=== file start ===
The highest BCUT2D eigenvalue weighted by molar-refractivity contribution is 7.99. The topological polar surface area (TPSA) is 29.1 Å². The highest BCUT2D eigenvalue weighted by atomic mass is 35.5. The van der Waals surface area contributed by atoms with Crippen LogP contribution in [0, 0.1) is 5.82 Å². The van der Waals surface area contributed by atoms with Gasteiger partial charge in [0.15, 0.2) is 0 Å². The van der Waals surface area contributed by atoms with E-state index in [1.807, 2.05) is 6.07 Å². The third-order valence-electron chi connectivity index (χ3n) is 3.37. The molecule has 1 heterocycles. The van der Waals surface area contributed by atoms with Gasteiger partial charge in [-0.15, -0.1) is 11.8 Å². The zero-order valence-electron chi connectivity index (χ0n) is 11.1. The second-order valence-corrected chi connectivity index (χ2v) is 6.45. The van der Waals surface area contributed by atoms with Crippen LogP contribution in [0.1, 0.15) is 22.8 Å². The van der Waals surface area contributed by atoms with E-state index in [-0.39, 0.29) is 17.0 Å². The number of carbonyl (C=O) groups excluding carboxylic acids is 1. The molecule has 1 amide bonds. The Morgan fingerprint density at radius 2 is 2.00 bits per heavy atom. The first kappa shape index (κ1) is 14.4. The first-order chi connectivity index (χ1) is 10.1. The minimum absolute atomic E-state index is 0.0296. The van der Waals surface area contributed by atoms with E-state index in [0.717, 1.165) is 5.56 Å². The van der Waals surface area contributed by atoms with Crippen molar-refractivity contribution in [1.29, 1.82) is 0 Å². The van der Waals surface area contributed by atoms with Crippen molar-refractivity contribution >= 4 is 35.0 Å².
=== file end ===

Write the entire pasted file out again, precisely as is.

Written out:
The highest BCUT2D eigenvalue weighted by molar-refractivity contribution is 7.99. The topological polar surface area (TPSA) is 29.1 Å². The highest BCUT2D eigenvalue weighted by atomic mass is 35.5. The van der Waals surface area contributed by atoms with Crippen LogP contribution in [0, 0.1) is 5.82 Å². The van der Waals surface area contributed by atoms with Gasteiger partial charge in [0.15, 0.2) is 0 Å². The van der Waals surface area contributed by atoms with E-state index in [1.807, 2.05) is 6.07 Å². The third-order valence-electron chi connectivity index (χ3n) is 3.37. The molecule has 1 heterocycles. The van der Waals surface area contributed by atoms with Gasteiger partial charge in [-0.15, -0.1) is 11.8 Å². The zero-order valence-electron chi connectivity index (χ0n) is 11.1. The second-order valence-corrected chi connectivity index (χ2v) is 6.45. The van der Waals surface area contributed by atoms with Crippen LogP contribution in [0.1, 0.15) is 22.8 Å². The van der Waals surface area contributed by atoms with E-state index in [-0.39, 0.29) is 17.0 Å². The number of carbonyl (C=O) groups excluding carboxylic acids is 1. The molecule has 1 amide bonds. The Morgan fingerprint density at radius 2 is 2.00 bits per heavy atom. The first kappa shape index (κ1) is 14.4. The first-order chi connectivity index (χ1) is 10.1. The minimum absolute atomic E-state index is 0.0296. The van der Waals surface area contributed by atoms with E-state index in [0.717, 1.165) is 5.56 Å². The van der Waals surface area contributed by atoms with Crippen molar-refractivity contribution in [1.29, 1.82) is 0 Å². The van der Waals surface area contributed by atoms with Crippen molar-refractivity contribution >= 4 is 35.0 Å².